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A federal lawsuit earlier filed this week accuses Casper, the direct-to-consumer mattress startup, and a software company named NaviStone of illegally collecting information from visitors to the Casper website in an attempt to learn their identities.

The 21-page suit, which is seeking class-action status, alleges that New York City resident Brady Cohen visited the Casper website several times over the past six months while he was shopping for a new mattress. He didn’t know the company, which has disrupted a $14 billion mattress industry, was using NaviStone’s technology to learn his personally identifiable information (PII), such as his name and postal address, without his consent. Cohen wound up not buying a Casper mattress.

According to the court filing, Casper is able to observe the keystrokes, mouse clicks and other electronic communications and get detailed information on visitors’ habits, thanks to secret NaviStone code embedded in its site, which functions as an illegal wiretap.

The Nov. 28 filing says: “…when connecting to a website that runs this remote code from NaviStone, a visitor’s IP address and other PII is sent to NaviStone in real-time. This real-time interception and transmission of visitors’ electronic communications begins as soon as the visitor loads casper.com into their web browser.”

The filing added that “The intercepted communications include, among other things, information typed on forms located on casper.com, regardless of whether the user completes the form or clicks ‘Submit.'”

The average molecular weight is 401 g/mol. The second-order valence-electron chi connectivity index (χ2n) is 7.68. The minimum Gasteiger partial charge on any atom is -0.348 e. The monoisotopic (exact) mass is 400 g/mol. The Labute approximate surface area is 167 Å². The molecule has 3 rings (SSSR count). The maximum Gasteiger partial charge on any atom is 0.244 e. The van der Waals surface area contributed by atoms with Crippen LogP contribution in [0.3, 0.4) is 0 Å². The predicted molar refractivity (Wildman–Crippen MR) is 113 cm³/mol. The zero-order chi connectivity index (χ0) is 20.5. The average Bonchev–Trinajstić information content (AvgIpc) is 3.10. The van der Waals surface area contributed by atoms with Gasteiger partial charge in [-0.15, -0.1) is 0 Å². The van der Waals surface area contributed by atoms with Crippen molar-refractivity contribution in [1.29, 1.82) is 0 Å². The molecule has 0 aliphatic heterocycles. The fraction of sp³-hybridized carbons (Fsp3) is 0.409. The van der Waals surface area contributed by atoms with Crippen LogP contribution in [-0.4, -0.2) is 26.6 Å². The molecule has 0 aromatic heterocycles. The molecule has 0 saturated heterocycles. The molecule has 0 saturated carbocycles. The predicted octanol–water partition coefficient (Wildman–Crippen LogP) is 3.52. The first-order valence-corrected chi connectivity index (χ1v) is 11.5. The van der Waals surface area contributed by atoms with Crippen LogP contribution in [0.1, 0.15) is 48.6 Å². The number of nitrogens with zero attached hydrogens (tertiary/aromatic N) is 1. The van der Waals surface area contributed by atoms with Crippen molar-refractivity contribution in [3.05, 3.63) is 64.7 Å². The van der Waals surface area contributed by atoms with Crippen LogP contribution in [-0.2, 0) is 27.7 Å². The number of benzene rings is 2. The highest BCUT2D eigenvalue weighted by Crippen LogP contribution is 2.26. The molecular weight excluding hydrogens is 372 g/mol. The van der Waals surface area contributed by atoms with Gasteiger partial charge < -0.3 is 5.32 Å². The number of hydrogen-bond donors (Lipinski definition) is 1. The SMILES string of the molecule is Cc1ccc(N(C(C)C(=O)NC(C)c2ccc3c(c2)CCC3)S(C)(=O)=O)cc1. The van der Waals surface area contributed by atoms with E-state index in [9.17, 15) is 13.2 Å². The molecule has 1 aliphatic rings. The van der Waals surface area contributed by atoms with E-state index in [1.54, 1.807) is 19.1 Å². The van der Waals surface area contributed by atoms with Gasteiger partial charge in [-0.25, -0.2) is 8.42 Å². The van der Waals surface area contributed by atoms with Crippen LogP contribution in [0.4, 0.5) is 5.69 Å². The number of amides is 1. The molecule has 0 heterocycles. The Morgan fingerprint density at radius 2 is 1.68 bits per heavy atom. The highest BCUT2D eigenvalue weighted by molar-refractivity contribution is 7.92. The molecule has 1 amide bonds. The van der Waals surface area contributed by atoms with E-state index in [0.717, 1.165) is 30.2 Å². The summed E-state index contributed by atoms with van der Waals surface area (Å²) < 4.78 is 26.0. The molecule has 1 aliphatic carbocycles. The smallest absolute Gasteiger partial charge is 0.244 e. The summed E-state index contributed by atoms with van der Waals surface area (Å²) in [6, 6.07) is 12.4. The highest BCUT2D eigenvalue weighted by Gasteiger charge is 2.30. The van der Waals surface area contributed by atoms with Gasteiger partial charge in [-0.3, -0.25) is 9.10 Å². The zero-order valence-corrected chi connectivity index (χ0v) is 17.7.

New York-based Casper, which reportedly more than doubled sales last year to $220 million, vehemently denied the allegations in the suit, calling them a “blatant attempt to cash in on and extort a successful, high-growth startup.” Casper said its online advertising practices are standard in the industry and are documented in its privacy policy.

The company announced in June that it raised $170 million from investors including Target (TGT) after earlier buyout talks with the retailer broke down, according to The New York Times.

On its website, NaviStone says its technology enables clients to reach “previously unidentifiable website visitors.” The company, which says it takes privacy laws seriously and insists that its clients do the same, said it was surprised to learn of the lawsuit.

“The first NaviStone heard of this lawsuit was when it was filed,” NaviStone said in a statement. “As a result, we have not had the opportunity to speak to the plaintiff or his attorneys about their concerns. We are hopeful that, once that conversation takes place, we can clear up any misunderstandings they may have regarding what NaviStone does — and does not.”

New York attorney Scott Bursor, who is representing Cohen, didn’t immediately respond to a phone message left at his office. Bursor is arguing that Casper and NaviStone violated the federal Wiretap Act and is seeking to represent all consumers nationwide whose communications were intercepted after visiting Casper.com.

NaviStone’s business practices came under scrutiny earlier this year in an expose on Gizmodo that found at least 100 sites use the company’s code, including Quicken Loans, home goods retailer Wayfair and Road Scholar, a nonprofit educational travel company. According to Gizmodo, NaviStone masks its activity through so-called “dummy domains.”

Both Wayfair and Road Scholar have said they have since quit using NaviStone. Officials from Quicken Loans didn’t immediately respond to a request for comment.

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